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Security and Defence

 

The “security” theme has assumed a central role in the European agenda, in its multiple dimensions, far beyond that, albeit crucial, of military defence. Over the last few years, the CSF, in collaboration with the IAI, has provided significant insight into the costs of a “non-Europe” in the defence field. Today the focus will shift towards the new EU strategic framework and the relaunch of the integration process in the field of security, especially after the presentation, last June, of the new Global Strategy for the European Union by EU High Representative Federica Mogherini.

It is evident today the extent to which crisis and wars in the areas neighbouring Europe have made security policy a priority, for Italy above all with respect to the southern Mediterranean. Its priority has emerged within a context where, as stated above, the distinction between “internal” and “external” is blurred, starting from the impact of migration, alongside other changes that require the more active and autonomous role of Europeans: from the scaling down of the US’s commitment in Europe, to the need to balance containment, dialogue and, ultimately, cooperation with Russia, to the push towards a reduction in domestic waste and duplication in the military sector in times of economic crisis.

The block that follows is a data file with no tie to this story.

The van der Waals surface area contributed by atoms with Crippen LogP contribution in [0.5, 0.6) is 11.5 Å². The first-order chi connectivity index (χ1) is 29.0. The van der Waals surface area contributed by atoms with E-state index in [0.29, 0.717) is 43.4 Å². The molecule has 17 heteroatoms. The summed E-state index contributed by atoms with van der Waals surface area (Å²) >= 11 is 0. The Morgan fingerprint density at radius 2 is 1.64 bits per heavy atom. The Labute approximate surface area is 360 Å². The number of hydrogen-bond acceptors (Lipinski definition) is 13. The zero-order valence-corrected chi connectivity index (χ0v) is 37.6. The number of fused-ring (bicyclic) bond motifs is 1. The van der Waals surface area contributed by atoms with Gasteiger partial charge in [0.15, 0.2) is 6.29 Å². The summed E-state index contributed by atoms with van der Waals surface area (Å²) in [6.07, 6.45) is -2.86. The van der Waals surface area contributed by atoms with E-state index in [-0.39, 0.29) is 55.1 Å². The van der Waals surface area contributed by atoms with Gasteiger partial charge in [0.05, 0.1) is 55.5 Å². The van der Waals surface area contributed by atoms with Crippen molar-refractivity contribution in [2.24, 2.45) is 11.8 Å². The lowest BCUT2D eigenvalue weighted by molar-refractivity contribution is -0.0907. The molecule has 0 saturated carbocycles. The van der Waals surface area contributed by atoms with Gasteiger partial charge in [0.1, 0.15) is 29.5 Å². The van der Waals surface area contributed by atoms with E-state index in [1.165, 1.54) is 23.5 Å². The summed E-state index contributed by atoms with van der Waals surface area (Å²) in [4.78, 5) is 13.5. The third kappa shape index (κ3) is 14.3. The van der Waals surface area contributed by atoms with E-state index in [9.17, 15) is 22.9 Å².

In 2017 the CSF aims to explore the issues of the EU’s joint military capabilities, especially in light of the proposals made by the Italian government (a sort of “Schengen for defence”, even outside the Treaties) as well as the French and German government. Many areas of possible collaboration can be identified, starting from the creation of a unified command primarily for EU military and civilian missions, the strengthening of Battlegroups, joint incentives and programmes for an effective European defence industry (also related to the theme of “European federal industry”). The future exit of the UK, which, on the one hand, deprives the EU of considerable military capacity whereas, on the other hand, it removes an obstacle to integration processes in this field.

At the institutional level, the features and possible application forms of the “Permanent Structured Cooperation” should be further explored. It allows – under the Treaties in force – a group of states, which so wish and have the means to do so, to move forward in the integration process up to laying the foundations of a future common defence, i.e. a “Defence Union”. Meanwhile, the institutional and operational procedures through which the EU will address the problem of the European common borders should be monitored, starting from the functioning of the new Border and Coast Guard Agency (based in Bulgaria).